East Bay Center for the Blind


Spring 2012
Newsletter of
The East Bay Center for the Blind, Inc.
2928 Adeline St.
Berkeley, CA 94703
Phone: 510-843-6935
Fax: 510-843-6006
E-Mail: ebcb@pacbell.net
Web site: www.eastbaycenterfortheblind.org

Editor's Corner

By Daveed Mandell

Welcome to the Spring 2012 issue of "Keeping in Touch". We begin with a comprehensive and informative letter from Center President Steve Fort. Following the Upcoming Events, Board member Charlotte Criddell tells us what the Center means to her. The Center's new computer instructor, Leah Gardner, invites Center members and friends to a beginner's workshop on Microsoft Excel. We next examine HICAP's role in assisting Medicare recipients. Loralee Castner then gives us some tips for blind bakers. We next offer a brief article about the Internal Revenue Service's accessible website. Finally, Preston Moses entertains us with several Irish puns.

I want to thank those people who have been helping to format, assemble, collate and mail this newsletter, quarter after quarter. Thanks, in no particular order, to Lynne Laird, Connie Skeen, Anita March, Ida Johnson, Lisa Kamino, Craig Sheridan-Krongard, Jan Santos, Patricia Nash, Elaine Gerber and Josephine McDoal.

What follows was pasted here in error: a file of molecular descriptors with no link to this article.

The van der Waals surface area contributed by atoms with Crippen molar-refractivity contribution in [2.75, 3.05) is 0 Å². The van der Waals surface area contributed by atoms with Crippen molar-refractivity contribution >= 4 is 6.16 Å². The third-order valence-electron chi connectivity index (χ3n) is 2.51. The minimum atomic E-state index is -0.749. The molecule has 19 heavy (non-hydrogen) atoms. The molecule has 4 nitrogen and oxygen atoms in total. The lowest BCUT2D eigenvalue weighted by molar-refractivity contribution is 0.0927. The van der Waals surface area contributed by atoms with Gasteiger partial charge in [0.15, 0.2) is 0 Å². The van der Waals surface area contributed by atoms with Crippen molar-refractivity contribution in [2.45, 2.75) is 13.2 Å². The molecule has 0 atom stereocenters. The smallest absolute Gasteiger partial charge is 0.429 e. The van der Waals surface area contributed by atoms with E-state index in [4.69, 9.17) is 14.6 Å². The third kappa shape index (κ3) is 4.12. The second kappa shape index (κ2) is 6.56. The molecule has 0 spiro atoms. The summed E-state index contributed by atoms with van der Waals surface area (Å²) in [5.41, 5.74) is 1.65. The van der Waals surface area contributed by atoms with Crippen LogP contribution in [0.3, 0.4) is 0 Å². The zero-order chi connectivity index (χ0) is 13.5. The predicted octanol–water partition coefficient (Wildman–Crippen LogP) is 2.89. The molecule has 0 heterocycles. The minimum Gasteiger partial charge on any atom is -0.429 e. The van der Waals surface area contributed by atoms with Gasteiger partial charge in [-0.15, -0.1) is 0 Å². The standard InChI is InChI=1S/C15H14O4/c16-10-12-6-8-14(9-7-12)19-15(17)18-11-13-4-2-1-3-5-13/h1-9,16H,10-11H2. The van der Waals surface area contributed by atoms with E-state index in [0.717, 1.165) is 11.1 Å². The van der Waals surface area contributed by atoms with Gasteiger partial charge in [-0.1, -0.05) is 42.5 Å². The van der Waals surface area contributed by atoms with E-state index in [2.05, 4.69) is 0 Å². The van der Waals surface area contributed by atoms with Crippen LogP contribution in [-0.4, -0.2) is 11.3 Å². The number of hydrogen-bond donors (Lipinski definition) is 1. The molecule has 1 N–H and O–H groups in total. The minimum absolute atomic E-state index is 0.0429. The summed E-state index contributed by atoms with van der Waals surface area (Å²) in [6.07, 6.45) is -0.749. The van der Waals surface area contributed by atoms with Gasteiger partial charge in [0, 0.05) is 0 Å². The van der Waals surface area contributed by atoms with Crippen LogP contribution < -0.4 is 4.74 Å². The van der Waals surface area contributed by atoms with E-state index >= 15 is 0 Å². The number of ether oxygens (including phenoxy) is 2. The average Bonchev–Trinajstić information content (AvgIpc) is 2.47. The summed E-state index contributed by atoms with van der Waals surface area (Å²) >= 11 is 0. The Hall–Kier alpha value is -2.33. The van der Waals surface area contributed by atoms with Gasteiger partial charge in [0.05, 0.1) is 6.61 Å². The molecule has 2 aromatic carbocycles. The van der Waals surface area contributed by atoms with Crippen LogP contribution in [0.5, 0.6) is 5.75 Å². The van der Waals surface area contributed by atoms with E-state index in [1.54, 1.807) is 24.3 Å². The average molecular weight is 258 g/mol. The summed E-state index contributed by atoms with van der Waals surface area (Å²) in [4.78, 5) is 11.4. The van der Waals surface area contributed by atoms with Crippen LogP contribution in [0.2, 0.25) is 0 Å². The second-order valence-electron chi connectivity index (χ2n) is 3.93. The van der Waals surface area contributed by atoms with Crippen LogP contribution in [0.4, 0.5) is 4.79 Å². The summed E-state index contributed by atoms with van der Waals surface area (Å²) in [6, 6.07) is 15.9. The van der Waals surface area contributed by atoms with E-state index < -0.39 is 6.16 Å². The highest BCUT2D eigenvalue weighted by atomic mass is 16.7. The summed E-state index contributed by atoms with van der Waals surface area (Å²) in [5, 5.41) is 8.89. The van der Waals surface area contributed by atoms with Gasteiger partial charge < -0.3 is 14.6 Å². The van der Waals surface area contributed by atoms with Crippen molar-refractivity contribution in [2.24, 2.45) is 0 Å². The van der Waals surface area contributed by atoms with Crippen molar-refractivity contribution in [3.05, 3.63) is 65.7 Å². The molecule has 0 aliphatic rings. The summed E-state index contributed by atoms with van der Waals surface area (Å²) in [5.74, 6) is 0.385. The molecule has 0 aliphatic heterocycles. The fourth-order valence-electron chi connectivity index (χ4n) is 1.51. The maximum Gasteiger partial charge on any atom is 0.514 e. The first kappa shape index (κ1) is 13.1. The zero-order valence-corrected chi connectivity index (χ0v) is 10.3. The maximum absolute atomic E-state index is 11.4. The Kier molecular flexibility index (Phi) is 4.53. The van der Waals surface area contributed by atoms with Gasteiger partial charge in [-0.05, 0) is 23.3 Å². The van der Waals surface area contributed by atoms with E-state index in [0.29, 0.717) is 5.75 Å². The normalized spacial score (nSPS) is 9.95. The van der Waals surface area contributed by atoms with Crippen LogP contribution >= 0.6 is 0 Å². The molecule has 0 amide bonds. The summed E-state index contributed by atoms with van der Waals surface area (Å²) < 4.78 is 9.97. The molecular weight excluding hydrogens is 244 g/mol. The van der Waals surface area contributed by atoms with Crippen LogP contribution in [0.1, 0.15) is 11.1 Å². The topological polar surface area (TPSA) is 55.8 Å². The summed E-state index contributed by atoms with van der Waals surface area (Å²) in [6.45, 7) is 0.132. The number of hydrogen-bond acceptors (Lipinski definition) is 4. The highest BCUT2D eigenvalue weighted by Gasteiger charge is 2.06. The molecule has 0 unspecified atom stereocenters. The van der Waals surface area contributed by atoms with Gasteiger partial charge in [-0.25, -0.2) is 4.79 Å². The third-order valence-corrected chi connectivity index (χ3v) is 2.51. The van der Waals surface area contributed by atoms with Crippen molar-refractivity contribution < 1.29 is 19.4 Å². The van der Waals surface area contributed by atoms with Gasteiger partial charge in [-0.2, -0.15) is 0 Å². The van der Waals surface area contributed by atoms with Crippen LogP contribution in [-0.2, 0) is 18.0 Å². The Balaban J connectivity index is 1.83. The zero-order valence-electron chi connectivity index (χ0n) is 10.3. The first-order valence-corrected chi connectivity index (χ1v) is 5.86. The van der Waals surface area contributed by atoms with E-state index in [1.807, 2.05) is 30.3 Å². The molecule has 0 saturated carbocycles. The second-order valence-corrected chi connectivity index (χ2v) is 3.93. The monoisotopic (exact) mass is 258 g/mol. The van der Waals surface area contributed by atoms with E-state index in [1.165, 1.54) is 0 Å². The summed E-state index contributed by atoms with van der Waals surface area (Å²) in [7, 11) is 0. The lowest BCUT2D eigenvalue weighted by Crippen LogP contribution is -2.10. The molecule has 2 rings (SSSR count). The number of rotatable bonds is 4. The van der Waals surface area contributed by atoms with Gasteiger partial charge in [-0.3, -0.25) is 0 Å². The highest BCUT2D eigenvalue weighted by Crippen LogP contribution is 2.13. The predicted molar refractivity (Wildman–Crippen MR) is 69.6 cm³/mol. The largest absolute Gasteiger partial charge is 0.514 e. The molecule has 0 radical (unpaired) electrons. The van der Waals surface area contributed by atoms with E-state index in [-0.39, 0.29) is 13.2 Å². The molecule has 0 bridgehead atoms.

Because of the recession, the Center's annuity is now earning less than half the interest it used to earn. Therefore, I would like to encourage more Center members and friends to request email subscriptions to the newsletter. Please email or call the Center if you wish to continue to receive hardcopy Braille or print newsletters. Please also contact the Center if you would like to switch to email. Thank you for your cooperation.

As always, I welcome newsletter contributions from members and friends. Please contact me at the Center via email or by phone.

President's Letter

Dear Friends:

Spring is upon us already, and there are exciting new developments coming to fruition at the Center.

I would like to take this opportunity to welcome Leah Gardner, our newly hired computer instructor, with whom I have had the pleasure of meeting a few weeks ago. She is warm and engaging with a can-do spirit, one who is very approachable and inspires the best in others. Patty Nash, our long-time member, Braille instructor and expert computer user, will ably serve in her capacity as assistant computer instructor.

Many thanks to Connie Skeen, Patty Nash and Jan Santos, who comprised the Computer Instructor Interview Committee. They worked diligently to formulate questions and conduct interviews in order to evaluate and select an instructor to recommend to the Center's Board of Directors for approval.